Hello incoming students! My name is Arielle Ais and I’m a junior here at UMASS Dartmouth and a psychology major. I’d just like to talk about Chapter 3 of The Righteous Mind and the things that stood out to me that maybe stood out to you as well. The two sections that stood out to me were the sections called “Psychopaths Reason but Don’t Feel” and “Babies Feel but Don’t Reason”.
In the section “Psychopaths Reason but Don’t Feel”, Haidt says that “psychopathy is a genetically heritable condition that creates brains that are unmoved by the needs, suffering, or dignity of others” (73). He also says that psychopaths do not show emotions that indicate that they care about other people. He mentions earlier in section one, “Brains Evaluate Instantly and Constantly” about how our brains process and evaluate everything. He says, “Brains evaluate everything in terms of potential threat or benefit to the self, and then adjust behavior to get more of the good stuff and less of the bad” (64). Since the brain of a psychopath evaluates differently, they are not concerned about everyone else’s feelings. They are probably not seeing you as a threat; typically, psychopaths are very into themselves.
It really blew my mind that psychopaths can be born with this condition. I always felt that we developed from mostly our environment. It reminds me of the nature vs nurture debate. The book makes it seem like psychopathy comes only from genetics but it can’t be for every psychopath. What do you guys think? Do you think that when it comes to our development that it is mostly from our genetics (nature) or the environment we live in (nurture)?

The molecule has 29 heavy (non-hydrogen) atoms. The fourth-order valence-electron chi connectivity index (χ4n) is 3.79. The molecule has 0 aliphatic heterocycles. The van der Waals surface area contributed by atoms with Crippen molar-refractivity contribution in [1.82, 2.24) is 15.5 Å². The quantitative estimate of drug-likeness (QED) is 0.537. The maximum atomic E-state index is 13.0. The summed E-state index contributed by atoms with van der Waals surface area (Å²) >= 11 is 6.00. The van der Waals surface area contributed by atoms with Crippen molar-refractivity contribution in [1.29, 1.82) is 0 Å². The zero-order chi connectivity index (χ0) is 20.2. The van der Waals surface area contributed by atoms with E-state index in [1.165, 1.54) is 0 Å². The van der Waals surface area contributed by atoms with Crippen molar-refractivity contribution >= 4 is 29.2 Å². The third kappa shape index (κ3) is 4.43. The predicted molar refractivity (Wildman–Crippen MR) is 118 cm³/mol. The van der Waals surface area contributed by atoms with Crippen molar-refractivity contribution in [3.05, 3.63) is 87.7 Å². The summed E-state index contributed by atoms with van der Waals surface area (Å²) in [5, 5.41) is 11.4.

In the next section about the babies, Haidt says that “psychologists have found that by six months of age, infants are watching how people behave toward other people and they are developing a preference for those who are nice rather than those who are mean” (75). My question is if psychopathy is a genetic condition that someone is born with and by six months of age we are learning how to feel, at what point does a psychopath lose that ability? Empathy is a part of our emotions and if psychopaths lack emotions, does this develop after the six month mark or before? How do you think this relates to Haidt’s analogy about the elephant and the rider and our morals? What do you think Haidt means when he says “But the rider’s job is to serve the elephant, not to act as a moral compass”(73) in relation to these sections of the chapter?